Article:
Summer EBT is just one way the federal government is working to alleviate child hunger in the U.S. There is also the Summer Food Service Program (SFSP) available in all fifty states, where local organizations such as churches, camps, schools, are reimbursed for providing meals that meet with federal nutritional guidelines. But Vilsack worries SFSP doesn’t “provide the help for all the children, no matter how well-intentioned it is,” because only one in six eligible children have the transportation necessary to reach these in-person meal sites. Children whose parents do not own a car, lack access to quality mass transit, or those living in rural areas still go hungry.

In addition to being difficult to access, prepared meals often do not meet the dietary needs of children with food allergies or medical complications like celiac disease. It can be difficult for meal sites to follow the religious dietary requirements for children who are Buddhist, Hindu, Muslim, Jewish, Sikh, or Rastafarian. Neurodiverse children often struggle with sensory and taste issues when it comes to food. With Summer EBT, parents can purchase the groceries they need to meet their children’s varied and often complex nutritional needs.

The Republican governors who refused to enroll their states in Summer EBT, however, appear less interested in feeding hungry children than in scoring political points with conservatives. Governors PIllen’s and Tate’s comments referring to Summer EBT as “welfare” harken back to the Reagan era’s obsession with the “welfare queen” living large off government benefits. Pillen also objects that the $40 a month will be given to children for free. He wants children to pull themselves up by their Paw Patrol bootstraps and learn about nutrition, read books, and be “out with other people, not feeding a welfare system with food at home” to earn their benefits. However, a bipartisan group of state senators in Pillen’s Nebraska is filing legislation to force the state’s Department of Health and Human Services to opt in to Summer EBT.

“The Republican governors who refused to enroll their states in Summer EBT, however, appear less interested in feeding hungry children than in scoring political points with conservatives.”

Florida passed up $250 million in nutritional aid that would have fed 2 million children and brought $466 million to the economy in food purchases. The spokesperson for Governor Ron DeSantis cited “federal strings” as the problem. Perhaps the governor wanted the freedom to allow LGBTQ children to go hungry. Iowa’s Reynolds turned down $29 million in government funding to feed 240,000 children over the summer. The Summer EBT would have only cost the state $2.2 million to run after splitting the cost with the federal government. While Reynolds hopes to solve the obesity epidemic by forcing poor children to go hungry, she also objects to Summer EBT because she and the Iowa legislature would not have control over the funds to distribute as they see fit.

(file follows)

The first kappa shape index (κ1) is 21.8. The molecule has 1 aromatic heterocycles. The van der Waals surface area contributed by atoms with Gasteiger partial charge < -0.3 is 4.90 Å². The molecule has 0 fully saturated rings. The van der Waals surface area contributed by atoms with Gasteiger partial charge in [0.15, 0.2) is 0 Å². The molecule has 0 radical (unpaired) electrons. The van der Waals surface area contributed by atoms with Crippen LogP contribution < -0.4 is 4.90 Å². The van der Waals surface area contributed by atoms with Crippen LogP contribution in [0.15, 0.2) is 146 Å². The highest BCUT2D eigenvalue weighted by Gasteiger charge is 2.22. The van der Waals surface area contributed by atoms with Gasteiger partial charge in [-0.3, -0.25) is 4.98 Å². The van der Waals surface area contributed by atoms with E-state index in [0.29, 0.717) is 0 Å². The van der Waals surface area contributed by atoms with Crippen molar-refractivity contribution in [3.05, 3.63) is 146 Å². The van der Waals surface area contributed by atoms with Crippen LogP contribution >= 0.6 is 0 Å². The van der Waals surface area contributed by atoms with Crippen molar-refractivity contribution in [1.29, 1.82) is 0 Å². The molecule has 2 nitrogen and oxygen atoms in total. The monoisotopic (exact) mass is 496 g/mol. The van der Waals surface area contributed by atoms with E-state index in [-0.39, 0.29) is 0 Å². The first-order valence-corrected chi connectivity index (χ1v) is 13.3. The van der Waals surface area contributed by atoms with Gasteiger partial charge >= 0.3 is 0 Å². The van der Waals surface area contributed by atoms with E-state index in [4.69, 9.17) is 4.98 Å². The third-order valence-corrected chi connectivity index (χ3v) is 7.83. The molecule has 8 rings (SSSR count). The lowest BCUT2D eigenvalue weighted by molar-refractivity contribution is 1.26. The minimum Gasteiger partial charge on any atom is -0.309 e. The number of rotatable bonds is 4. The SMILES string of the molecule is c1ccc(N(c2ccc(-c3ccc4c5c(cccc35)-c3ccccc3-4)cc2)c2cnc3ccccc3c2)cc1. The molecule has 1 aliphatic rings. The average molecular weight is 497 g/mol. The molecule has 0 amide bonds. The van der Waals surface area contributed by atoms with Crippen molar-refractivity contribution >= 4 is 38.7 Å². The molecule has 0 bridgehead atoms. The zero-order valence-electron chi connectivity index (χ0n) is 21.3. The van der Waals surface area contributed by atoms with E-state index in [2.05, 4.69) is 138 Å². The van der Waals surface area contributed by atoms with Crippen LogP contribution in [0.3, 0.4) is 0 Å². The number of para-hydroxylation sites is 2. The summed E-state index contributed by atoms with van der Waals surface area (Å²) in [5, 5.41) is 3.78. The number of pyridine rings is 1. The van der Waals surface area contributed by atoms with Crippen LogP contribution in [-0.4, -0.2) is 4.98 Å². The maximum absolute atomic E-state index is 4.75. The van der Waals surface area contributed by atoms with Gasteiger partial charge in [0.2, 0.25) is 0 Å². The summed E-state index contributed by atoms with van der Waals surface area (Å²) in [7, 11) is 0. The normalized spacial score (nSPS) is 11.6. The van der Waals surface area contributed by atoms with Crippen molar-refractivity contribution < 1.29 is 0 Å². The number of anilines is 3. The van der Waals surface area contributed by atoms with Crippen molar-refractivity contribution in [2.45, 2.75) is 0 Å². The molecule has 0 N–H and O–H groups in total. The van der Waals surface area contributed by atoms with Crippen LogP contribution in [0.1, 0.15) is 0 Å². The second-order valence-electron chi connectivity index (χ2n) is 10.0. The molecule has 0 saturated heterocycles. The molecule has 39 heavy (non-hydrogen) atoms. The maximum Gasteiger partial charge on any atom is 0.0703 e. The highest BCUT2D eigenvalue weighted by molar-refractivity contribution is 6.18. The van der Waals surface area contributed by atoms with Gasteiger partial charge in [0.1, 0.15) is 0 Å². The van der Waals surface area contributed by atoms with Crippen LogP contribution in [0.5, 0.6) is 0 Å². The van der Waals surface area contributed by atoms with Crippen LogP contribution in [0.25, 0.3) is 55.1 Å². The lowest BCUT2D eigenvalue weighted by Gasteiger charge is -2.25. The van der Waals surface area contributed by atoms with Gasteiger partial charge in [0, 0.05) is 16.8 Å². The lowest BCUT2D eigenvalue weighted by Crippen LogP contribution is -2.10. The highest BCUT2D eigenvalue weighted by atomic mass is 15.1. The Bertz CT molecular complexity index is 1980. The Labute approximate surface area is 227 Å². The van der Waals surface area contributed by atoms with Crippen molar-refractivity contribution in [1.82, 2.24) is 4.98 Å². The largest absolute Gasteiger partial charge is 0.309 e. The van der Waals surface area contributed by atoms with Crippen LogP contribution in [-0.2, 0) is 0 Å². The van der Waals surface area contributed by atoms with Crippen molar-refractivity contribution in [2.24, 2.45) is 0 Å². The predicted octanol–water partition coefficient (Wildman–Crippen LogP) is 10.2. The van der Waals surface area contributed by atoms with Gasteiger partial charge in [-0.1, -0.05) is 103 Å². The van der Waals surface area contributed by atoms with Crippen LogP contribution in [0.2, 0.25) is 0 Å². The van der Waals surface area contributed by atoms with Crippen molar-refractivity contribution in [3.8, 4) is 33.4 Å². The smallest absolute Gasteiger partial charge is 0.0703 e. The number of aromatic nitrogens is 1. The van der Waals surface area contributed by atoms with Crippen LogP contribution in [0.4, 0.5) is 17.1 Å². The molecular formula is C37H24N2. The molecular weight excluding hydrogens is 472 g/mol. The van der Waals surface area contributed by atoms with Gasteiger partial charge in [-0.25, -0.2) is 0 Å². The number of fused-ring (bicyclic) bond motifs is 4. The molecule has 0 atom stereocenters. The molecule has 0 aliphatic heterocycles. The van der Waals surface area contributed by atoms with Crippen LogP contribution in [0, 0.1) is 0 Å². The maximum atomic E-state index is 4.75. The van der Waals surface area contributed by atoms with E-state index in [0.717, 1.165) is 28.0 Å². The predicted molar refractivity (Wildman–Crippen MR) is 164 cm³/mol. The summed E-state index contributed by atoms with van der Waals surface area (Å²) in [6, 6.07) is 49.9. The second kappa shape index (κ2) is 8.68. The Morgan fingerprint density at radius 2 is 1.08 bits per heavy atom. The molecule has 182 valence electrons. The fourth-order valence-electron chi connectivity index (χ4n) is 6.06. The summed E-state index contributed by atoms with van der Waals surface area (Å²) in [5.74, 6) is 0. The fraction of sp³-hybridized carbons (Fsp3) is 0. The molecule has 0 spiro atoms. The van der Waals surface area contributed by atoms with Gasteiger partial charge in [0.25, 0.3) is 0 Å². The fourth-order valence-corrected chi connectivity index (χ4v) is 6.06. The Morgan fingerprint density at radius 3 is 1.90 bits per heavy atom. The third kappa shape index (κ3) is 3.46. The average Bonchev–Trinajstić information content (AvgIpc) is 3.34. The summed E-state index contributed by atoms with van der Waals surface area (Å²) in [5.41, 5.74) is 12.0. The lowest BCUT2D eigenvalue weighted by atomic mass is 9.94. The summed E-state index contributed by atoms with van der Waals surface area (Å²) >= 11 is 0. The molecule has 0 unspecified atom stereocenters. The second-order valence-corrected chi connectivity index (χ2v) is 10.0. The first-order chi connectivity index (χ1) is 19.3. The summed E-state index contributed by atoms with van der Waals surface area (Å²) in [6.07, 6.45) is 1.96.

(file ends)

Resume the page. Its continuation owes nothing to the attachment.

Several governors also cited the lack of “nutritional requirements” as the reason they rejected the additional food aid. This objection is laughable considering how outraged many Republicans were over Michelle Obama’s White House vegetable garden. As with healthcare and education, it is just another example of Republican leadership not trusting parents to make appropriate choices for their children.

States and Tribes who didn’t opt to enroll their children in the Summer EBT this year will have another opportunity to do so in 2025. “No child in this country should go hungry,” Vilsack said. “They certainly shouldn’t go hungry because they lose access to nutritious school meals during the summer months.” Jesus, who had compassion on those who were hungry and fed them, would certainly agree.